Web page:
The recent case of Hayes v Willoughby  UKSC 17, provided that a person accused of harassment must act “rationally” in order to rely on the defence under s1(3) of the Protection from Harassment Act 1997 (the “Act”) that “their course of conduct was pursued for the purpose of preventing or detecting a crime”.
Michael Willoughby was employed by Timothy Hayes and had accused him of fraud, embezzlement and tax evasion. Willoughby contacted the Official Receiver (to whom there were over 400 communications from him), the police and the Department of Trade and Industry – each investigated but found nothing. The campaign continued into Mr Hayes’ private life, including obtaining personal information from his ex-wife about his mental and emotional ill-health and passing this information to third parties. Willoughby also telephoned Hayes’ landlord the day before he went bankrupt to inform him about that and approached Hayes’ GP suggesting he had forged his signature on sick notes to get out of attending court proceedings. This behaviour was considered sufficient to cause alarm, distress and anxiety to Mr Hayes and was therefore a course of “harassment” as defined under the Act.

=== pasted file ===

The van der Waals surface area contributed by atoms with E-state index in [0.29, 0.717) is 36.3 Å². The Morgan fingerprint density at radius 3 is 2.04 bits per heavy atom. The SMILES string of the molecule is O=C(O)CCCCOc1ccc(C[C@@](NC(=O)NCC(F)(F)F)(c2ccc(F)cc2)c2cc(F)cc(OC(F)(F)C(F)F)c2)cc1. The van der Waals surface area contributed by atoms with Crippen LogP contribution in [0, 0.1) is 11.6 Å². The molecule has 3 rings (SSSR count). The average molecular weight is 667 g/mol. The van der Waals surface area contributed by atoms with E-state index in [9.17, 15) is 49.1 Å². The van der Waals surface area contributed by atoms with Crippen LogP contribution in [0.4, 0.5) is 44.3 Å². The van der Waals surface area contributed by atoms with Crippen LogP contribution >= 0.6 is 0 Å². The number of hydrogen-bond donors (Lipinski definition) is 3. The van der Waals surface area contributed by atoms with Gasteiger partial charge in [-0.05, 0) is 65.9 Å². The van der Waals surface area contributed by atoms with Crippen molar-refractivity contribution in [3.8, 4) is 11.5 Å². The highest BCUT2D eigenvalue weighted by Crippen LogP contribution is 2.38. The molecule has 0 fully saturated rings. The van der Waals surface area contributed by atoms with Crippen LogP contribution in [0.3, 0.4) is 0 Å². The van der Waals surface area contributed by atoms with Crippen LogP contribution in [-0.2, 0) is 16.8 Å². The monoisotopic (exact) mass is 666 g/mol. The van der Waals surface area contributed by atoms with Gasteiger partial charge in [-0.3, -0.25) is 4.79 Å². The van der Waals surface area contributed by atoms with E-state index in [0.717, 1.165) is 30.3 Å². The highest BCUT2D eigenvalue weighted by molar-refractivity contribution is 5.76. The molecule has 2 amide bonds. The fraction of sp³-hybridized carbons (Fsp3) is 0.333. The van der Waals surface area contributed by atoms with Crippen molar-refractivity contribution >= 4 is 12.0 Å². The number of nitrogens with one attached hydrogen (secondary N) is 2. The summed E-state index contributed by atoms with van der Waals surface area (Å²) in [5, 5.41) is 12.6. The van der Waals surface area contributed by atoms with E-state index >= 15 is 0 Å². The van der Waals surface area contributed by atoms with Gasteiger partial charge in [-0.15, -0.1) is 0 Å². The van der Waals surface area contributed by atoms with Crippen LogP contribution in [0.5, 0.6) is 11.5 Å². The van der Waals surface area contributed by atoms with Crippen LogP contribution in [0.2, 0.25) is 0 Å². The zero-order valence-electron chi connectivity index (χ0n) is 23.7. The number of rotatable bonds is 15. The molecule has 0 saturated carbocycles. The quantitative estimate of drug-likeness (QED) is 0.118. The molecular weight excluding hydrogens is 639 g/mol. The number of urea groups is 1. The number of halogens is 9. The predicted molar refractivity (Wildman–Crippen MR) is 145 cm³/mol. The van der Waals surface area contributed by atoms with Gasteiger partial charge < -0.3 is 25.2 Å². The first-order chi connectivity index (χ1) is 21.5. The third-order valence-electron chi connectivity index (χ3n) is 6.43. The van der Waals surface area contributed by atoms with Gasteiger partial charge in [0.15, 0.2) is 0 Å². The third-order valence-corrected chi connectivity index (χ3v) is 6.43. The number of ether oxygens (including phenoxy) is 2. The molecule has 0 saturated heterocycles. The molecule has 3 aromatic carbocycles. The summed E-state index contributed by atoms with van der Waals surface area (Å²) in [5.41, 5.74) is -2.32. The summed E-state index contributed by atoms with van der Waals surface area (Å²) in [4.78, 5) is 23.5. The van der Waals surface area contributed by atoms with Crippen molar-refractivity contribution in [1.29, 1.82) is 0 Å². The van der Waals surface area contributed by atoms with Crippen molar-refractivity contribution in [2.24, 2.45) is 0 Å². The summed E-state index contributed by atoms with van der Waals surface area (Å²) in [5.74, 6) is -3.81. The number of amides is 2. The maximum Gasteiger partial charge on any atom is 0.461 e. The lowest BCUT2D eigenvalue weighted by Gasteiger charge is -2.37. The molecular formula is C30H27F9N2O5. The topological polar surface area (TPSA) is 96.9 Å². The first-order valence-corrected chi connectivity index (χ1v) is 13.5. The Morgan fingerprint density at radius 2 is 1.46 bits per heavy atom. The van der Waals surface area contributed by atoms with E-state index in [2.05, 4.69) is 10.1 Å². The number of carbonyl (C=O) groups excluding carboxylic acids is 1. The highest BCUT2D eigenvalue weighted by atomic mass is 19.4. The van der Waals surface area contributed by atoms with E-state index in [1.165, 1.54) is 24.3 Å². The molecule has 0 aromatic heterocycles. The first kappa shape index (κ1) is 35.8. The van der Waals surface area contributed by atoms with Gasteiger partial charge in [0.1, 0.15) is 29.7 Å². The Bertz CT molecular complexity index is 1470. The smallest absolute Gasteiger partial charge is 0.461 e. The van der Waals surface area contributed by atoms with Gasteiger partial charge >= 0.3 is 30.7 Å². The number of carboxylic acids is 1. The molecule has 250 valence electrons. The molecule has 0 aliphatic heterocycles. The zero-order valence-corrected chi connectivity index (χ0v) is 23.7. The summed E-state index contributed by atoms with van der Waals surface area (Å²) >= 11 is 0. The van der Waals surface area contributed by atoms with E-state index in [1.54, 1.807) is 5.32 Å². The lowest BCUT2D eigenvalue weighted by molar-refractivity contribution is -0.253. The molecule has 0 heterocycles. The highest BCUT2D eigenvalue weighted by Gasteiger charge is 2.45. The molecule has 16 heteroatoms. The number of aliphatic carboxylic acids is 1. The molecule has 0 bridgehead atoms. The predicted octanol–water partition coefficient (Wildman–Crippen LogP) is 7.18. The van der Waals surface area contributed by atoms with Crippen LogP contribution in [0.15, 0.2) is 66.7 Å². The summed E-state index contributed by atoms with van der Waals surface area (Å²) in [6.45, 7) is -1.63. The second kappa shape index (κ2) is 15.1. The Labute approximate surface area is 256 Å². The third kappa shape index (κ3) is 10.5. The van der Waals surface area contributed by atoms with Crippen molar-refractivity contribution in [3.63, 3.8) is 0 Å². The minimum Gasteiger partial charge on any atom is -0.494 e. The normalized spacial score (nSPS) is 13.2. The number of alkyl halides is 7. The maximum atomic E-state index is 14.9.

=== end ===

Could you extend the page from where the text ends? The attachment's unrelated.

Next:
At trial the judge found Willoughby’s genuine belief in his allegations that Hayes had committed a crime satisfied the defence provided by the Act. The Court of Appeal overturned that as they considered the conduct was not “reasonably” or “rationally” connected to the prevention of crime. To be a valid defence, crime prevention has to be the sole purpose of the alleged harasser yet it was clear that the relationship between the two men was so poor that Hayes’ behaviour had become a personal vendetta. The Supreme Court dismissed a further appeal, adjudging that the correct test was not wholly subjective nor did reasonableness fit the defence under the Act. The correct test was rationality and Willoughby’s conduct was irrational.
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